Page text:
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Poverty Rising Among Syrian Refugees in Neighboring Countries

FILE - Syrian refugees wait to board a Jordanian army vehicle after crossing into Jordanian territory with their families, in al-Ruqban border area, near the northeastern Jordanian border with Syria, and Iraq, near the town of Ruwaished, 240 km (149 miles) miles) east of Amman, Sept. 10, 2015.

A report finds poverty is rising among Syrian refugees living in neighboring countries. A survey carried out by the U.N. refugee agency in five host countries shows Syrian refugees are finding it increasingly more difficult to make ends meet.

The report finds significant progress has been made in providing assistance to millions of Syrian refugees living in Lebanon, Jordan, Turkey, Iraq, and Egypt. But, despite some definite accomplishments, it says poverty continues to grow and refugee communities in host countries have difficulty accessing basic services.

Syria is into its sixth year of conflict. Nearly five million Syrians have taken refuge in those five countries. Turkey alone is sheltering 2.7 million Syrian refugees. Though the international community has increased its contributions for Syrian relief, the U.N. refugee agency says that remains far from enough.

UNHCR spokesman Leo Dobbs says living conditions everywhere are becoming more difficult for the refugees. In Lebanon, for example, he says the average debt held by refugee households has increased in the first quarter of this year.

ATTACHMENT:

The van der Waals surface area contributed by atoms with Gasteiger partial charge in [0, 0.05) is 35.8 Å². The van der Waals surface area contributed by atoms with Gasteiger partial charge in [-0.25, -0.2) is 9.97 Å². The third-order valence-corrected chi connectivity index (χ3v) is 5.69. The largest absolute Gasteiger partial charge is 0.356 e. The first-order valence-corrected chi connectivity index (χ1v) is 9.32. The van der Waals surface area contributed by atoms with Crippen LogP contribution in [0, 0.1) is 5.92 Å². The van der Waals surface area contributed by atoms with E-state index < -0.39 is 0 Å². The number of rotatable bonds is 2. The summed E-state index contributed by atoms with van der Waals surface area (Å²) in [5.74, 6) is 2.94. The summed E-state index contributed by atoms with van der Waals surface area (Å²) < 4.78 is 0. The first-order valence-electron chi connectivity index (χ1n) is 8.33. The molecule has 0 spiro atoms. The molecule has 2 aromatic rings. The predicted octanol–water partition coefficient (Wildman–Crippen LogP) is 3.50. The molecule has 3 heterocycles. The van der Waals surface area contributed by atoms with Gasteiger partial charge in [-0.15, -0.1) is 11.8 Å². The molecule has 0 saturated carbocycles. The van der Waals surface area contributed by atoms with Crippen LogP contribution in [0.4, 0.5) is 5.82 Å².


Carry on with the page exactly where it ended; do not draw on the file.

“The number living below the poverty level has risen to 70 percent compared to 50 percent two years ago," he said. "In Jordan also there is a similar pattern. Ninety percent of registered Syrian refugees in urban areas are below the national poverty line, while over 67 percent are living in debt. In Egypt, some 62,000 refugees are living in poverty.”

Dobbs tells VOA the Syrian crisis has been going on for such a long time that people are running out of resources, opening them up to exploitation and protection risks associated with increasing poverty.

“It is a disturbing development," he said. "Also, with impoverishment comes the danger of people becoming more vulnerable and they are susceptible to negative coping mechanisms… Children going out to work, people being forced into commercial sex work. Those are some of them.”

The UNHCR says much more money is needed to prevent more Syrian refugees from becoming impoverished. The report says less than one-third, or $1.38 billion of the $4.55 billion requested by the U.N., inter-governmental and non-governmental organizations early this year, has been received.